In April 2013, The Red Thread Promise will team up with Team Canada Healing Hands on the ground in Haiti for the first time! We are excited for this opportunity to work hands on—as one unified team—at St. Vincent’s Center for Handicapped Children (Port-au-Prince).Forty-two new children will be tested and fitted for digital hearing aids during this trip. This includes students who were too young to test in 2012 as well as any new hearing-impaired students enrolled at St. Vincent’s. While this is an increase in the number of students expected, we are up to the challenge of providing hearing aids for every one of them!During the trip, Kathy (Red Thread President) will take a turn in the sound isolation chamber and go through the same testing a child would endure to better understand the process. We plan to videotape our auditory adventure and share it with you.Following the testing, we need to purchase the digital hearing aids that will be customized for each child’s hearing loss. As an extended part of our team, we need your help to complete the process for the kids. The estimated cost of 50 hearing aids is $11,520 (US).Your continued support is the difference between living in a world of silence and a world filled with laughter. Thank you!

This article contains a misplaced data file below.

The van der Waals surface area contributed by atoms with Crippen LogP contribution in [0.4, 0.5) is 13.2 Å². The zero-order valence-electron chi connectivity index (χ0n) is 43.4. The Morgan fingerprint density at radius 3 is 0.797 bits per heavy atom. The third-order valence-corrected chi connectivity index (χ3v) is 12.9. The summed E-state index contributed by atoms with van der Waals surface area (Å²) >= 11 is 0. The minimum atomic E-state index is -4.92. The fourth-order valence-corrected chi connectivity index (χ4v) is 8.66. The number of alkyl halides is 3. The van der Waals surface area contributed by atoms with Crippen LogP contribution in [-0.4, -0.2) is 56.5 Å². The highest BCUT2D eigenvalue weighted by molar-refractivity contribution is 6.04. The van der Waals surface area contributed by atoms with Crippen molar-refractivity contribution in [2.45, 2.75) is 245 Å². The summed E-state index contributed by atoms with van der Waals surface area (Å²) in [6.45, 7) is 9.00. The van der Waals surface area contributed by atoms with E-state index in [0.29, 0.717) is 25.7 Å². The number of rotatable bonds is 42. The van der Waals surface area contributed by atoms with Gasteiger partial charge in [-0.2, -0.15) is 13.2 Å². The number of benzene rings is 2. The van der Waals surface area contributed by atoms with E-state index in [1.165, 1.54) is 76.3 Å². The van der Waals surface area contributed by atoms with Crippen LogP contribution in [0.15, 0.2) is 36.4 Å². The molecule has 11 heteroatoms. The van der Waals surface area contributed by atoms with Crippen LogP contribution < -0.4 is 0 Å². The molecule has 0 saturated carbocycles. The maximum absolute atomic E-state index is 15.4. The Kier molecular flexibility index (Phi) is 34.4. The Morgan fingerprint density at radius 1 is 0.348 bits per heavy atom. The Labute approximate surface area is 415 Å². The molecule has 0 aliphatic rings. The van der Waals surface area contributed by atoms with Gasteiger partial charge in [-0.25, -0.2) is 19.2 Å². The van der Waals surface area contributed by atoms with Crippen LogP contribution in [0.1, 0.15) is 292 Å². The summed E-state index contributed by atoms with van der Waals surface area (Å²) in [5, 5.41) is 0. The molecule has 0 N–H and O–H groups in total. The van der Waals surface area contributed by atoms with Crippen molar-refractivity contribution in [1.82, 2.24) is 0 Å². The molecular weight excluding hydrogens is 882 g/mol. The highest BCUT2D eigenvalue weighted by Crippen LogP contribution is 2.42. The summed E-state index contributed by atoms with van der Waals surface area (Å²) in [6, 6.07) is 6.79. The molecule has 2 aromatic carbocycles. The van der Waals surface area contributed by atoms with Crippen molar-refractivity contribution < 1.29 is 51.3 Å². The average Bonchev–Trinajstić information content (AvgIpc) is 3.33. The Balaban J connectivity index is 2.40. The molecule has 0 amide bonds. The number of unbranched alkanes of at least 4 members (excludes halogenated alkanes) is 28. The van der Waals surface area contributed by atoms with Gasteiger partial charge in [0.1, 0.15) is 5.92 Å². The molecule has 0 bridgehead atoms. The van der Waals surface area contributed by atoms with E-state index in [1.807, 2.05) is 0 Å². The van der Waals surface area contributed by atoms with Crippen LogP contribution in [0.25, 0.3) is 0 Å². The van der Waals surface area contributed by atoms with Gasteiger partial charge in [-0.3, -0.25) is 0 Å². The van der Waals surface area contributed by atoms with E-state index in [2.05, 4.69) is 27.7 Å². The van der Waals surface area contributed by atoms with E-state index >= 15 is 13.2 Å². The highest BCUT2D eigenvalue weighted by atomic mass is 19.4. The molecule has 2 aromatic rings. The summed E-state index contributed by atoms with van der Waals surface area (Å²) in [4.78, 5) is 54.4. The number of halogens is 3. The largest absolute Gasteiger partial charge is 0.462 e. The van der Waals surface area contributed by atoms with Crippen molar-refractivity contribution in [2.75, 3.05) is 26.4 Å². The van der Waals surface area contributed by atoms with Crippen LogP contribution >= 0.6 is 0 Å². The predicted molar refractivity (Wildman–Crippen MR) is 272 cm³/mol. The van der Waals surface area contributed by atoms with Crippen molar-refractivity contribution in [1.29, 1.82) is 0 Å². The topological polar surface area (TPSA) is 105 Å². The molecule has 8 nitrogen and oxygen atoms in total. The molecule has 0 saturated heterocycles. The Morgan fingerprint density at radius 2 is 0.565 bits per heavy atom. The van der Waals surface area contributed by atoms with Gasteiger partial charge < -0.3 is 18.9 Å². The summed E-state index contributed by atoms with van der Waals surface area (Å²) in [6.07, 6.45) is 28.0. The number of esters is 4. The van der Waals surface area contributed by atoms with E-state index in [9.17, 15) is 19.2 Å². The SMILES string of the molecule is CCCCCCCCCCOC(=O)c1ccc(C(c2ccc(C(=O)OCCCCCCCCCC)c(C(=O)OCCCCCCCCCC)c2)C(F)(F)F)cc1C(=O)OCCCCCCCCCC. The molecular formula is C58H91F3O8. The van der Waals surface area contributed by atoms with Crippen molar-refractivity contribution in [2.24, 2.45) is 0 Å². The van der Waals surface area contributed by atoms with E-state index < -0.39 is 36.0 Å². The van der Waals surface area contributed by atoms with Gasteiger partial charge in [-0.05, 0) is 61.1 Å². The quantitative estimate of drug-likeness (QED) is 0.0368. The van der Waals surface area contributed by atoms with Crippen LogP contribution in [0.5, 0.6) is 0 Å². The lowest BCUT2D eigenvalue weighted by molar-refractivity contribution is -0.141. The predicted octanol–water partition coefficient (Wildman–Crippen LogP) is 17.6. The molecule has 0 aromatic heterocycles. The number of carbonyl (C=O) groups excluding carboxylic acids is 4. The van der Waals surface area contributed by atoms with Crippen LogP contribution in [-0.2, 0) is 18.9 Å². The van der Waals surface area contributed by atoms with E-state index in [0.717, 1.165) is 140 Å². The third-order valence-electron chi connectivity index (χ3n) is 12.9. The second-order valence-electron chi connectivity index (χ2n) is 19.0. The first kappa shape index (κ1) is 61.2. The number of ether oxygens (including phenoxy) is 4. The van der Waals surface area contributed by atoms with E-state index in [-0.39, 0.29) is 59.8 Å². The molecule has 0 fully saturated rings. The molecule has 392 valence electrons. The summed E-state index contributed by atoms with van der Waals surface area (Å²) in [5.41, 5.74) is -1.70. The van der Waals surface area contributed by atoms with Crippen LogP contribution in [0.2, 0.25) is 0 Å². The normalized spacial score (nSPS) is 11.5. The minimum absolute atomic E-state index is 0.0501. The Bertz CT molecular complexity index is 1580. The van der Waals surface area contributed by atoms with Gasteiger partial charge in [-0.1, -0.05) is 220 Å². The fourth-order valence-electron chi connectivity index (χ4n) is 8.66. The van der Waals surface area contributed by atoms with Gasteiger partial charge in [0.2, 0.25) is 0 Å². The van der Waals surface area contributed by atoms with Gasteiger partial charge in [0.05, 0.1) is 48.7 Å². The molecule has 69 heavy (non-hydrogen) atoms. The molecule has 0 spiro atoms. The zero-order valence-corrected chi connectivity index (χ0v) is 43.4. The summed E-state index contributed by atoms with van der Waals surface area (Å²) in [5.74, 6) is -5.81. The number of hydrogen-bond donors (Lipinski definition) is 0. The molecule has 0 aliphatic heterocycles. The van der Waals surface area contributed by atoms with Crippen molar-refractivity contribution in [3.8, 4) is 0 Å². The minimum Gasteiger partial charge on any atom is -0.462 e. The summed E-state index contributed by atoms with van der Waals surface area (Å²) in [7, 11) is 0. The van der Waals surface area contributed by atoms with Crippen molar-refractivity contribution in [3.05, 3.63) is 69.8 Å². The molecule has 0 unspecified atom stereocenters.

(photo of two students by Al Laus)
If the invisible red thread that connects The Red Thread Promise with our supporters, partners and the children we support were visible, the globe might start to look like a ball of red yarn.